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Department of Zoology


Accurate replication of chromosomal DNA is essential for cell proliferation and the development of multicellular organisms. The mechanistic principles of chromosomal DNA replication are evolutionarily conserved in eukaryotes at the molecular level. However, the regulation of the initiation of replication changes considerably during early vertebrate development. A collaborative team of researchers from the Francis Crick Institute, the MRC Laboratory of Molecular Biology and the Department of Zoology, led by Dr Torsten Krude, have discovered and characterised a new macromolecular protein complex that is essential for rapid DNA replication and cleavage cycles in very early embryos.

In the amphibian model organism Xenopus laevis, the mid-blastula transition (MBT) marks a turning point for several features of DNA replication: in early embryos before the MBT, cell division cycles are very fast and tens of thousands of DNA replication forks initiate at random positions on the genome, in the absence of transcription. After the MBT, cell division cycles become much longer, and DNA replication initiates at defined replication origins in the presence of efficient transcription. Previous work by the team members had established that small non-coding Y RNAs are required for DNA replication after the MBT, but not before. It was unknown, how DNA replication initiates efficiently without requiring Y RNAs in the early embryos.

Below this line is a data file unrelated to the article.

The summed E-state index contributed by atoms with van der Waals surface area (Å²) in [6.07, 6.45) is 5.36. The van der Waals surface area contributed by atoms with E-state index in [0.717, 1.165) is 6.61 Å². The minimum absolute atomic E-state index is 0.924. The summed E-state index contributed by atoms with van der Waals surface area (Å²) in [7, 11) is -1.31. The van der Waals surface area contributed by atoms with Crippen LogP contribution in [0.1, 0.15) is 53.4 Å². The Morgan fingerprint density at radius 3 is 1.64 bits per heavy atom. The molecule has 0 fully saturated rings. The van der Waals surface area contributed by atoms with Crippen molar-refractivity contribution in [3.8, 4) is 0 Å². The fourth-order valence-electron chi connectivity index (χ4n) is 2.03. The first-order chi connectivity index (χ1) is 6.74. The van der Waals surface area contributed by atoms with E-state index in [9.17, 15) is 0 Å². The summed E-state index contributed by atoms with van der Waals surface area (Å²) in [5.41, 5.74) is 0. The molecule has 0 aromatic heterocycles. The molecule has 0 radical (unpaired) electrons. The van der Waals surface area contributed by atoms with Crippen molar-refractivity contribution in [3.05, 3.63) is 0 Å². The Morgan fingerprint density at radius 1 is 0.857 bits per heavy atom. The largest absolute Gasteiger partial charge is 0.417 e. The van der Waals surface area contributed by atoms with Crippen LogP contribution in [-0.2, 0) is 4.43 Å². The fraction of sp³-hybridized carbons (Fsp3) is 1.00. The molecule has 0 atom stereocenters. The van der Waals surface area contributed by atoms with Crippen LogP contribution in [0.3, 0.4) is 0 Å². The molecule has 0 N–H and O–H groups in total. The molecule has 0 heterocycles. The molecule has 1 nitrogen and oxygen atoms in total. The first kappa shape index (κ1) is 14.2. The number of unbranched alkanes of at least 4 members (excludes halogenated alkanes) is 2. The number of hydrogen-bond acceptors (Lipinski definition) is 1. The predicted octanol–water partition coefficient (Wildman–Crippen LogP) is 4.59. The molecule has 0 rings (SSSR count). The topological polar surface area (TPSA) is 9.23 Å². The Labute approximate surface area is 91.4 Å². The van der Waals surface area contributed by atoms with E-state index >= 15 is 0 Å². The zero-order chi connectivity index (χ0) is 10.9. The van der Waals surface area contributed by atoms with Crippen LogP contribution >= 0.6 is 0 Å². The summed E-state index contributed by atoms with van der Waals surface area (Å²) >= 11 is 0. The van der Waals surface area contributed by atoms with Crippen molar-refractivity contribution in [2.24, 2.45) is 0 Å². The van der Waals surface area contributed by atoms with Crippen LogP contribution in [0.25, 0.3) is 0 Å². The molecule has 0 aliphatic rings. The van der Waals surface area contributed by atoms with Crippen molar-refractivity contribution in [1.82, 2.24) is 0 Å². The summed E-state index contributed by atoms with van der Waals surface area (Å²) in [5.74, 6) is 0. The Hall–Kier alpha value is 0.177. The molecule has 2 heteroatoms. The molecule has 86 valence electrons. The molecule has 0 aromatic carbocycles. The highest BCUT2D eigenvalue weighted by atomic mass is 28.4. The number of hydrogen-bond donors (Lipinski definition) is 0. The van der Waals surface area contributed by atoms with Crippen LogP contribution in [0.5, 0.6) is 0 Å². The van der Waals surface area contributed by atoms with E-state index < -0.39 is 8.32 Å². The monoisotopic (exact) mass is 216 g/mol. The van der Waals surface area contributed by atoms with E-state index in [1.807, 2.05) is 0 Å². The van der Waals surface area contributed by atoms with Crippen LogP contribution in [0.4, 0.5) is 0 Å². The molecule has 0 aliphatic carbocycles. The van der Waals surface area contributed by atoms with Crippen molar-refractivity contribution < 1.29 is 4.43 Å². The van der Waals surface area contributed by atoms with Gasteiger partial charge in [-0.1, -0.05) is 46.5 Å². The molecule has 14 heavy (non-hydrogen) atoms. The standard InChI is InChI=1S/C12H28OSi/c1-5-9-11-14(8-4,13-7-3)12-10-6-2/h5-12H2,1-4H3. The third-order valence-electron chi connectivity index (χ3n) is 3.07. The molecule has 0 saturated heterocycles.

In their paper, the research groups of Jim Smith (Francis Crick Institute), Julian Sale (MRC-LMB) and Torsten Krude (Zoology) now report the identification, purification and functional characterisation of the chromatin remodelling complex xNuRD as an essential DNA replication factor in eggs and early embryos of Xenopus laevis. They demonstrate that xNuRD can initiate DNA replication in the absence of non-coding Y RNAs. Inactivation of xNuRD after fertilisation results in the inhibition of DNA synthesis, in developmental delay and embryonic lethality in early embryos.


This can be seen on the photograph: while the embryos on the left and right columns are controls that have proceeded to the mid-blastula stage, different subunits of xNuRD have been inactivated in the embryos dying, shown in the central two columns. (Photo by Dr Kevin Dingwell)

Christov, C.P., Dingwell, K.S., Skehel, M., Wilkes, H.S., Sale, J.E., Smith, J.C., and Krude, T. (2018). A NuRD Complex from Xenopus laevis Eggs Is Essential for DNA Replication during Early Embryogenesis. Cell Rep 22, 2265-2278.